Seized schoolgirls’ plight grabs global attentionComment on this story
Durban - The abduction of more than 200 Nigerian girls last month by Islamist militant group Boko Haram has unified outrage from around the world and inspired campaigns.
The girls, aged between 16 and 18, were kidnapped from their boarding school in the north eastern state of Borno.
#BringBackOurGirls started trending on Twitter after news of the kidnap broke. Nigerians are demanding their government take action against Boko Haram.
Social media campaigns have started across the world. Rock That Crown, which is behind the #BringBackOurGirls campaign, is urging women to wear a headwrap today to raise awareness and pray for the kidnapped girls.
South African women have joined in this movement, promising to wear their headwraps in solidarity.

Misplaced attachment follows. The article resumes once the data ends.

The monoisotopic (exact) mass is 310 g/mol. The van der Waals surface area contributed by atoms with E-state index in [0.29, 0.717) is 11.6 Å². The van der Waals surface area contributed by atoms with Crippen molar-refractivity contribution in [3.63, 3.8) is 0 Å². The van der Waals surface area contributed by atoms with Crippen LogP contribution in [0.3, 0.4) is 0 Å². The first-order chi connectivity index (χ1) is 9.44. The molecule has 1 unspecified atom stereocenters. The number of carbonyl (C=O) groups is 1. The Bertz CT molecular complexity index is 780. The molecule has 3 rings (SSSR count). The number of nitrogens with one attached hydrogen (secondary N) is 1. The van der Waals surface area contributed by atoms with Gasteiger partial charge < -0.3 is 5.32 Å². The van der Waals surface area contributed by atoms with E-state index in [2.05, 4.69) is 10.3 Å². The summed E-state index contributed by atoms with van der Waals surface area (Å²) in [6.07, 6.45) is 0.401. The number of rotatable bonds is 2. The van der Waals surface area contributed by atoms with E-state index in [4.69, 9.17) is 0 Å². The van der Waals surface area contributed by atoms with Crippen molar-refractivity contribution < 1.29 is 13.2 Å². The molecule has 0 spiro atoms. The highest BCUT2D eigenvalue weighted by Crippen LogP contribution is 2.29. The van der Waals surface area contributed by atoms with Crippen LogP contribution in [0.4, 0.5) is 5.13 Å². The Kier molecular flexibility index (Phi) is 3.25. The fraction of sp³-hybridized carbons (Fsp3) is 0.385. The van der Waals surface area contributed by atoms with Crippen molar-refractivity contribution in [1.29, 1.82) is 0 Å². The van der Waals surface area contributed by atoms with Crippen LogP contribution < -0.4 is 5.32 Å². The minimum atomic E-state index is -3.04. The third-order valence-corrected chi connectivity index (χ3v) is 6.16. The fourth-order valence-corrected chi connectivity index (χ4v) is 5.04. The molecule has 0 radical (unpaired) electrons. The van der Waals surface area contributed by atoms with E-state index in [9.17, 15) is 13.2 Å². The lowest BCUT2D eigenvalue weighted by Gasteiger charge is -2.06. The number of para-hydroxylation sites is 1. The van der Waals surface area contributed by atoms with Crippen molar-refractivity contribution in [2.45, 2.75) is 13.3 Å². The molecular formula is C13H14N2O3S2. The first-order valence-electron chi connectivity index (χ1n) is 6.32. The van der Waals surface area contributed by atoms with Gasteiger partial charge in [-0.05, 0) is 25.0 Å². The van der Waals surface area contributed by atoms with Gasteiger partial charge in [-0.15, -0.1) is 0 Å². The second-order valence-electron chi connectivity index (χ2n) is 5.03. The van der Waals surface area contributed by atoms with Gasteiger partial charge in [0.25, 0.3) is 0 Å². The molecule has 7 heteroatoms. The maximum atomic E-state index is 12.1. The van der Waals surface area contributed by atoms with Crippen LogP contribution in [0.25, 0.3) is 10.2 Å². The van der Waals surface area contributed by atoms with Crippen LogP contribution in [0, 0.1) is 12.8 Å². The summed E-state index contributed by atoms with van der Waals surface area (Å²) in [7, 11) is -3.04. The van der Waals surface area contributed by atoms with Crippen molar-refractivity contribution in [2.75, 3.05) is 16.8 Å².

Thandeka Khuzwayo from Durban, said: “This is very sad, I can’t imagine it happening to anyone I know so I will be wearing my headscarf, and it will be green which also symbolises hope.”
Carmen Smith said she would wear a headwrap. “I think this is terrible but the international support that it is getting is a good sign, I will wear my headwrap as often as I can until the girls are found.”
The campaign for more action to be taken to rescue the schoolgirls has attracted growing attention on social media. Figures show the #BringBackOurGirls hashtag, which was first used on April 23, has generated more than 360 000 tweets and retweets so far.
Of the 160 000 tweets from users who specify a location, more than half have come from Nigeria, followed by the US, the UK, South Africa and other countries, according to Crimson Hexagon data.
Pop stars such as US singer Mary J Blige and the UK’s Jessie J have tweeted from their accounts, generating thousands of retweets.